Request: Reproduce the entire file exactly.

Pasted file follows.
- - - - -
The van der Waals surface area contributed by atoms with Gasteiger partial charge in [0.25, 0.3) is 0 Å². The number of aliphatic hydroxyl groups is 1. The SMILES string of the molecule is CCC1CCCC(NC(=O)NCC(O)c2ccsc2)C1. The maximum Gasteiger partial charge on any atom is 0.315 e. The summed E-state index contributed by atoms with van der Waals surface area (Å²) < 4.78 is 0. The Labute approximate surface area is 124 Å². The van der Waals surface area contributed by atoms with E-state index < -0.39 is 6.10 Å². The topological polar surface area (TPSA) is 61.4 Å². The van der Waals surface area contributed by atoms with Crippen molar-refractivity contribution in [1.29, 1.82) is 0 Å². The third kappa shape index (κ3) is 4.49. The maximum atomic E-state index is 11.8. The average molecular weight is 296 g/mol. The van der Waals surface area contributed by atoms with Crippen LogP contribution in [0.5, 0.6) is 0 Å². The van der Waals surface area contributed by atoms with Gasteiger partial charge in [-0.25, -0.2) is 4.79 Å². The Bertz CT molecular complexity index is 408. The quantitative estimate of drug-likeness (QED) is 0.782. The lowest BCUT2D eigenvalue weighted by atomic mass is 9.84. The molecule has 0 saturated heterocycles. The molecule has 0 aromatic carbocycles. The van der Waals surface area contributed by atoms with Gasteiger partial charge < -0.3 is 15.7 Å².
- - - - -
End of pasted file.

The van der Waals surface area contributed by atoms with Gasteiger partial charge in [0.25, 0.3) is 0 Å². The number of aliphatic hydroxyl groups is 1. The SMILES string of the molecule is CCC1CCCC(NC(=O)NCC(O)c2ccsc2)C1. The maximum Gasteiger partial charge on any atom is 0.315 e. The summed E-state index contributed by atoms with van der Waals surface area (Å²) < 4.78 is 0. The Labute approximate surface area is 124 Å². The van der Waals surface area contributed by atoms with E-state index < -0.39 is 6.10 Å². The topological polar surface area (TPSA) is 61.4 Å². The van der Waals surface area contributed by atoms with Crippen molar-refractivity contribution in [1.29, 1.82) is 0 Å². The third kappa shape index (κ3) is 4.49. The maximum atomic E-state index is 11.8. The average molecular weight is 296 g/mol. The van der Waals surface area contributed by atoms with Crippen LogP contribution in [0.5, 0.6) is 0 Å². The van der Waals surface area contributed by atoms with Gasteiger partial charge in [-0.25, -0.2) is 4.79 Å². The Bertz CT molecular complexity index is 408. The quantitative estimate of drug-likeness (QED) is 0.782. The lowest BCUT2D eigenvalue weighted by atomic mass is 9.84. The molecule has 0 saturated heterocycles. The molecule has 0 aromatic carbocycles. The van der Waals surface area contributed by atoms with Gasteiger partial charge < -0.3 is 15.7 Å².